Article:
Back home, I plugged in headphones for a listen, and the results I heard were impressive. The familiar acoustics of the barn-loft in which we practice were clearly recognizable, the sound was wide-range and dynamic, and completely clean, excepting a couple of the more energetic rave-up moments that fooled the Zoom’s auto-record-level gain control into momentary crunchiness.
My next experiment was to set the H2n, set to 4-channel surround and 96/24 (uncompressed) WAV out on my screened-in porch on a still, moonlit, late-summer night, where it captured an hour-plus of crickets, two sessions of whippoorwill calling, and a startling incidence of owl hooting, which reproduced with astonishing spatial realism on headphones. The 4-channel mode lets you adjust the mix of Mid and Side signals after the fact, for subtle but useful changes in aural perspective. Though the session was plenty quiet enough to enjoy the details of insect sound and the occasional breeze, the H2n did not quite reach the ultimate level of low-noise digital recording; faint background hiss was audible. (A quick-and-dirty test bench check using line levels suggested record/play signal-to-noise of about 83 dB, which is very good, so much of this is likely self-noise from the microphones — with only 3 volts power-supply and the Zoom’s obvious cost constraints this isn’t very surprising.)
Other recordings I made included myself playing acoustic guitar, a lecture-type presentation with the H2n set on the podium, and a 10-minute stroll down my town’s main drag to capture POV street sound in surround. In each case the results were perfectly usable, even for pro needs: clean, quiet, and remarkably faithful. Sure, if you were recording the Julliard playing a Beethoven quartet you’d want better mics (and the Zoom accommodates with external mic/line inputs), and real studio gear should deliver another 10 dB of dynamic range. But even so, the H2n’s abilities and value are simply remarkable.
Only basic editing functions are on board the H2n: you can divide files, set “markers” (like a CD’s track numbers, more or less), and downsample WAV files to data-saving MP3s. For anything more, Zoom throws in a Mac/PC editing application, Steinberg Wave Lab LE7, which provides highly precise editing and mastering functions, with quite a wide range of postproduction tools including basic audio processing plug-ins like reverb and EQ, and compatibility with the vast universe of VST plug-ins.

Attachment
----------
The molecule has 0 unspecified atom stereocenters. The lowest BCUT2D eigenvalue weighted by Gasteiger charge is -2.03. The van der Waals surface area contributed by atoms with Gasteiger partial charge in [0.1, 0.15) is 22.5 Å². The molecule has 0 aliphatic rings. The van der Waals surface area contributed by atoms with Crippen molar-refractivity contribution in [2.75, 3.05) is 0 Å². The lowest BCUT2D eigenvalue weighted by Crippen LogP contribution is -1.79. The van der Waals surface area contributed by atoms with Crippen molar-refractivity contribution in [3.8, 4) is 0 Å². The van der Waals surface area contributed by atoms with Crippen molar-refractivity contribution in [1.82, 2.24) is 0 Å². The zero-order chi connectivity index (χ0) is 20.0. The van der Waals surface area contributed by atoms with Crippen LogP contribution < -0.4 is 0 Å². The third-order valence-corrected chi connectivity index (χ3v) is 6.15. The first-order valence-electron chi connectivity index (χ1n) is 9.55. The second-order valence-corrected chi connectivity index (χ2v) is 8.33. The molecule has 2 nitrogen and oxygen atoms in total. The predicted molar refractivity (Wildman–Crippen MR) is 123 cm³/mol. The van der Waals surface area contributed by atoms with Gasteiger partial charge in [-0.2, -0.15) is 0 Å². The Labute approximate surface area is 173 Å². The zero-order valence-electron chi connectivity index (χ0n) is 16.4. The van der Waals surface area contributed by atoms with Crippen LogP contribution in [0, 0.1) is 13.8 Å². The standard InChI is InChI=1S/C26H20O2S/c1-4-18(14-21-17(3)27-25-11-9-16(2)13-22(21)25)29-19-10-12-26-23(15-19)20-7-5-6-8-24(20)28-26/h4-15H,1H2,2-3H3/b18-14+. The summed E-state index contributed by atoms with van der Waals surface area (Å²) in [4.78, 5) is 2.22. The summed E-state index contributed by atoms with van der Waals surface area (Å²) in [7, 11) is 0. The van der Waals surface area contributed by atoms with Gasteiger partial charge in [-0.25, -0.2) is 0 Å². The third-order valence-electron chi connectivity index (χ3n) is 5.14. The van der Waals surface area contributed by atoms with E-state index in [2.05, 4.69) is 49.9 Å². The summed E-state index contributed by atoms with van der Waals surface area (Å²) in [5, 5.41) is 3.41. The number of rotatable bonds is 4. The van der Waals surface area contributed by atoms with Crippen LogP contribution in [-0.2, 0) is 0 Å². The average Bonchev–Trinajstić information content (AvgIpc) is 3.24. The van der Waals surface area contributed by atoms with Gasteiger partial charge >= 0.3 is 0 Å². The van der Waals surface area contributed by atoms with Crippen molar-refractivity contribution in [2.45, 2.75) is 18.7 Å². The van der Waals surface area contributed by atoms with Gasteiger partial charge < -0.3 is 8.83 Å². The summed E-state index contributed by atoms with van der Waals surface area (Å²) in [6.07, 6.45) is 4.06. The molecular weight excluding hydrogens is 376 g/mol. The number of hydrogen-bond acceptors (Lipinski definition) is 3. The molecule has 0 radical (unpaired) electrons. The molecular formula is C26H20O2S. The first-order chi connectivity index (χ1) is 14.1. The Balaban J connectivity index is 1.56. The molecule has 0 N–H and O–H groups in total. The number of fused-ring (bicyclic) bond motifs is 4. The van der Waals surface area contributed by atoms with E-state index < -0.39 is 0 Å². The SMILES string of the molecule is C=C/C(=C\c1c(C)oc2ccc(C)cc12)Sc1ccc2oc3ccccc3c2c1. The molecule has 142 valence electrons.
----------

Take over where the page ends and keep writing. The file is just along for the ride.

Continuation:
Ergonomically, for so tiny a gizmo the H2n proved surprisingly usable. There are really only three controls: a menu key and an adjacent up/down/press-to-select rocker on the right side, and a volume +/- keys pair opposite. (There is also a rotary switch on top to select microphone patterns, and a Mic Gain wheel to manually set microphone levels when not using one of the Zoom’s several auto-gain options.) Using these is perfectly straightforward – indeed, I made my first recording without ever opening the manual. The up/down/select rocker proved a bit tricky – I kept selecting instead of rocking, with frustrating unintended consequences – but I eventually got the hang. Considering its combination of complexity and tininess the H2n’s ease-of-use quotient scores high.
Though it’s a serious recording tool that’s doubtless in use by thousands of pros right now, even just as an audio toy Zoom’s H2n has real value, and it’s affordable enough to qualify. Record your world. Listen to it. Experiment and learn – if nothing else, to value the serious technique behind the great recordings we take so much for granted today.
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